Sunday, July 29, 2012

Budget dinner at its finest: Black beans and rice

There are dishes that Brian and I ate while we were growing up that bring back some loving and cringe-worthy memories: SpaghettiOs with hotdogs sliced into it, boxed macaroni and cheese mixed with peas, and a little (delicious) gem that my mom made called tuna fish and rice casserole. These meals were filling, made an attempt at incorporating multiple food groups, and cost about 30 cents per serving.

As a kid I was happy, and loved, and snuggled, and read to, and watched TV when we had cable, and so what if I ate store-brand cereals and Hydrox and peanut-butter-and-butter sandwiches? Back then, everyone had patches sewn onto their jeans. Brian claims that pigeon traps on his friend’s roof provided him with a tasty lunch during one afternoon visit. I’m not sure if I believe this. But you get my drift. He still remembers how delicious his butter and sugar sandwiches tasted. The point is, we were all toting questionable lunches to school in the 80s.
For example, when my brother and I went to visit my dad on weekends, he would occasionally be tasked with packing me a lunch for Girl Scout hikes or other excursions. This was always a strange experience. I’m not sure if my dad just didn’t want me to go hungry or if he truly had no idea what a typical eight-year-old girl ate for lunch, but, on more than one occasion, he sent me off with a gigantic brown paper grocery bag filled with three bananas, three apples, four granola bars, two sandwiches, and multiple juice boxes. I was the Gulliver of the Girl Scout Troop, as I pulled an entire grocery bag’s worth of lunch out of the bright green, industrial-sized backpack that he’d sewn for me out of extra boat canvas (he’s an upholsterer). Now, I can appreciate that he was very much ahead of the crafty, DIY curve, one of the “original hipsters,” driving around in his green-and-white striped El Camino. But back then, well…I had a big giant school bag.
Thrift extended beyond the kitchen, of course. For my mother, punks were the source of many of her purchasing decisions. If we wanted Z. Cavariccis, my mom would say no, only punks wore those. Skidz? A special favorite of punks. The laser-beam background for school pictures? Punk-ness preserved forever. As with my father, I can now appreciate my mom’s reticence to succumbing to ugly, overpriced trends. Back then, well…I had maroon corduroys.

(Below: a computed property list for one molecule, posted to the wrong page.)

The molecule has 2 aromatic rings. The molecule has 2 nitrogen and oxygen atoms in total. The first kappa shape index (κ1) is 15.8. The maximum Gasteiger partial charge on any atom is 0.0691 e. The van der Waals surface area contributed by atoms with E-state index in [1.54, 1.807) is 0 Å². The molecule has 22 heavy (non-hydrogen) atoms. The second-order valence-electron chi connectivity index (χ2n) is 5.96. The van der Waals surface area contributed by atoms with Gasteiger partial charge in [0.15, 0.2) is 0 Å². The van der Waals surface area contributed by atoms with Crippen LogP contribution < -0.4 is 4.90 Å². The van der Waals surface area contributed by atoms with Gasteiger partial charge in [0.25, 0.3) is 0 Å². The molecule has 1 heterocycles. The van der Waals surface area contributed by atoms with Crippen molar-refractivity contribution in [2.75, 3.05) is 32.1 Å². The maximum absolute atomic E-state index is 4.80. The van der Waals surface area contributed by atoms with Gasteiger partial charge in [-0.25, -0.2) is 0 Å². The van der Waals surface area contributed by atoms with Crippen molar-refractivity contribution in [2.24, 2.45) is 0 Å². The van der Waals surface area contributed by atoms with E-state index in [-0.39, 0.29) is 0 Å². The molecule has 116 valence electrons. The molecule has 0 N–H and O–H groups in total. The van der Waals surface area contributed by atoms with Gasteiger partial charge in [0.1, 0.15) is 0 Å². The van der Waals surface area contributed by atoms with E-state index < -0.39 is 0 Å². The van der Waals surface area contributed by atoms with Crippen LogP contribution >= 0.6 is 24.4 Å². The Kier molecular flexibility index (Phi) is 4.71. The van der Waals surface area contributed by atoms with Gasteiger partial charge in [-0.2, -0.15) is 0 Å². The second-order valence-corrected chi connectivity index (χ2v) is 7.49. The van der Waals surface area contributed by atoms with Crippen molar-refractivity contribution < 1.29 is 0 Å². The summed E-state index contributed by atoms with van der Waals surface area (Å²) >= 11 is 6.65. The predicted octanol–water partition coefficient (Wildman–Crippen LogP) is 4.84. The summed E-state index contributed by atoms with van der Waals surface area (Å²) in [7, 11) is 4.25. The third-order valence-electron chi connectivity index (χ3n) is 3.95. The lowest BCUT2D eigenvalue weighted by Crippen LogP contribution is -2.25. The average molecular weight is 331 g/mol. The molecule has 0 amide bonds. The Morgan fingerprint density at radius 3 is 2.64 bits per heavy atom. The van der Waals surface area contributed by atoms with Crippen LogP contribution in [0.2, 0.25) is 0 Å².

“You make it sound like we were dirt farmers,” my mom exclaimed when I told her about this post.
We were not farming dirt. Brian and I were just like every other kid in the 80s and early 90s: We played outside until the street lights came on, ate freeze-pops until our tongues turned green, squatted over a pile over grass clippings for hours making bird’s nests, and watched cartoons starting at 5 am until we left for school. But thanks to my mom, I know that popcorn tastes better, is far cheaper, and is leagues healthier if it’s popped from actual kernels in a pan on the stovetop instead of from a bag in the microwave.
I still have a fondness for getting a lot out of a little, and I think a good example of that is the black beans and rice dish that’s been a hit in my house for years. It’s a step above hotdogs in SpaghettiOs, but it’s still true budget dining at its heart. Here it is:

Adapted from The Teen's Vegetarian Cookbook
  • In a stockpot or other large saucepan, heat 5 tablespoons of olive oil over medium heat. Saute one small, finely chopped onion for 1 minute, then add one clove of finely minced garlic and sauté for a minute more.
  • Use a food processor (or just your amazing knife skills) to finely chop a green pepper, two carrots, and a jalapeño pepper (with the seeds removed).
  • Add the additional veggies to the pot and sauté for 5 minutes.
  • Add 1 teaspoon of cumin, a 15-ounce can of black beans (liquid and all), and 2 cups of veggie broth to the pot. (Hint: You can used the canned or carton version, although I’ve been known to use veggie bullion to make my own broth in a pinch. Or go full DIY and make your own). Simmer for 20 minutes.
  • Add ¾ cup of instant brown rice and simmer, covered, until the rice is cooked. If it’s not thick enough for you, add more rice. Optional additions: 1 tablespoon of chopped cilantro and a squeeze of lime juice.
  • Serve alone or with sour cream and tortilla chips.


  1. I love this post!! It is so much fun hearing what "budget dinners" people grew up having- we can all remember them. I know one Rosie and I grew up on (not as good of course as your rice and beans) was a funny dish of plain ground beef with peas and corn, topped with potato sticks (potato stix?) straight from the can on top and covered in ketchup!

    1. OMG, that's awesome. What an excellent use of potato stix...I'll take any excuse to eat those!

  2. I think I will try this recipe, it sounds great! I love the part about the Girl Scouts, too! Hope all is well, Alex.
    Your old GS leader, Cheryl :)

    1. Thanks, Cheryl! Let me know what you think!